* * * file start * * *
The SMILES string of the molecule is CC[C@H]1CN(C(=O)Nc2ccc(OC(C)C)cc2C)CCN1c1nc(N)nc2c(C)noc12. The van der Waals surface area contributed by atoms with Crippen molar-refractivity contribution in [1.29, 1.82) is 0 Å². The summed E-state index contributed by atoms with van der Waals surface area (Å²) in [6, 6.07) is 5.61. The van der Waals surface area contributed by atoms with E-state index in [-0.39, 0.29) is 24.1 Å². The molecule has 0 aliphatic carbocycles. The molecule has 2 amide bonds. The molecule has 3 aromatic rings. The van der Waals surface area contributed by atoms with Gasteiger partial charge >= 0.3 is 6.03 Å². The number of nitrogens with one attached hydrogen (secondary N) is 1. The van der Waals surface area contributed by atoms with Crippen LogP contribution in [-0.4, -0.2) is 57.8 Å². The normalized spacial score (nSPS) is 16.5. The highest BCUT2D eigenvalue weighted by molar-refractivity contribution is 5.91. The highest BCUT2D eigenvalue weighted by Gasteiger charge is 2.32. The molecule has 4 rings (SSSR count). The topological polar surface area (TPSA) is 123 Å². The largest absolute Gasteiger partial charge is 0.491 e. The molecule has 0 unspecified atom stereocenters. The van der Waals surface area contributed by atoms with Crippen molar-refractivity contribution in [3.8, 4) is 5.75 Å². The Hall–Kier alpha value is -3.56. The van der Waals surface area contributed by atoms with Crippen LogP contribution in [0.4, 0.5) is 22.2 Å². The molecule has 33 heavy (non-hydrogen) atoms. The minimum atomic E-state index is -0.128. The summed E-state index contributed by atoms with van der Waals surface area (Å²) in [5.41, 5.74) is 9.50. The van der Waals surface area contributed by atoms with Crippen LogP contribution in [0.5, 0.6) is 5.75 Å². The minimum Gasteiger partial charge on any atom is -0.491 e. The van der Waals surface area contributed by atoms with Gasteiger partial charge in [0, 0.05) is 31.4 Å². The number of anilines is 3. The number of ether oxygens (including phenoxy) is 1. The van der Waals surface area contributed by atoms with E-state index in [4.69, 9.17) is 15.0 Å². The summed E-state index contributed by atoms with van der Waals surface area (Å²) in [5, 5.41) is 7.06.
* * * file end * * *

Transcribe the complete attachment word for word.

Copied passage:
The SMILES string of the molecule is CC[C@H]1CN(C(=O)Nc2ccc(OC(C)C)cc2C)CCN1c1nc(N)nc2c(C)noc12. The van der Waals surface area contributed by atoms with Crippen molar-refractivity contribution in [1.29, 1.82) is 0 Å². The summed E-state index contributed by atoms with van der Waals surface area (Å²) in [6, 6.07) is 5.61. The van der Waals surface area contributed by atoms with E-state index in [-0.39, 0.29) is 24.1 Å². The molecule has 0 aliphatic carbocycles. The molecule has 2 amide bonds. The molecule has 3 aromatic rings. The van der Waals surface area contributed by atoms with Gasteiger partial charge >= 0.3 is 6.03 Å². The number of nitrogens with one attached hydrogen (secondary N) is 1. The van der Waals surface area contributed by atoms with Crippen LogP contribution in [-0.4, -0.2) is 57.8 Å². The normalized spacial score (nSPS) is 16.5. The highest BCUT2D eigenvalue weighted by molar-refractivity contribution is 5.91. The highest BCUT2D eigenvalue weighted by Gasteiger charge is 2.32. The molecule has 4 rings (SSSR count). The topological polar surface area (TPSA) is 123 Å². The largest absolute Gasteiger partial charge is 0.491 e. The molecule has 0 unspecified atom stereocenters. The van der Waals surface area contributed by atoms with Crippen molar-refractivity contribution in [3.8, 4) is 5.75 Å². The Hall–Kier alpha value is -3.56. The van der Waals surface area contributed by atoms with Crippen LogP contribution in [0.4, 0.5) is 22.2 Å². The molecule has 33 heavy (non-hydrogen) atoms. The minimum atomic E-state index is -0.128. The summed E-state index contributed by atoms with van der Waals surface area (Å²) in [5.41, 5.74) is 9.50. The van der Waals surface area contributed by atoms with Crippen LogP contribution in [0.5, 0.6) is 5.75 Å². The minimum Gasteiger partial charge on any atom is -0.491 e. The van der Waals surface area contributed by atoms with Gasteiger partial charge in [0, 0.05) is 31.4 Å². The number of anilines is 3. The number of ether oxygens (including phenoxy) is 1. The van der Waals surface area contributed by atoms with E-state index in [4.69, 9.17) is 15.0 Å². The summed E-state index contributed by atoms with van der Waals surface area (Å²) in [5, 5.41) is 7.06.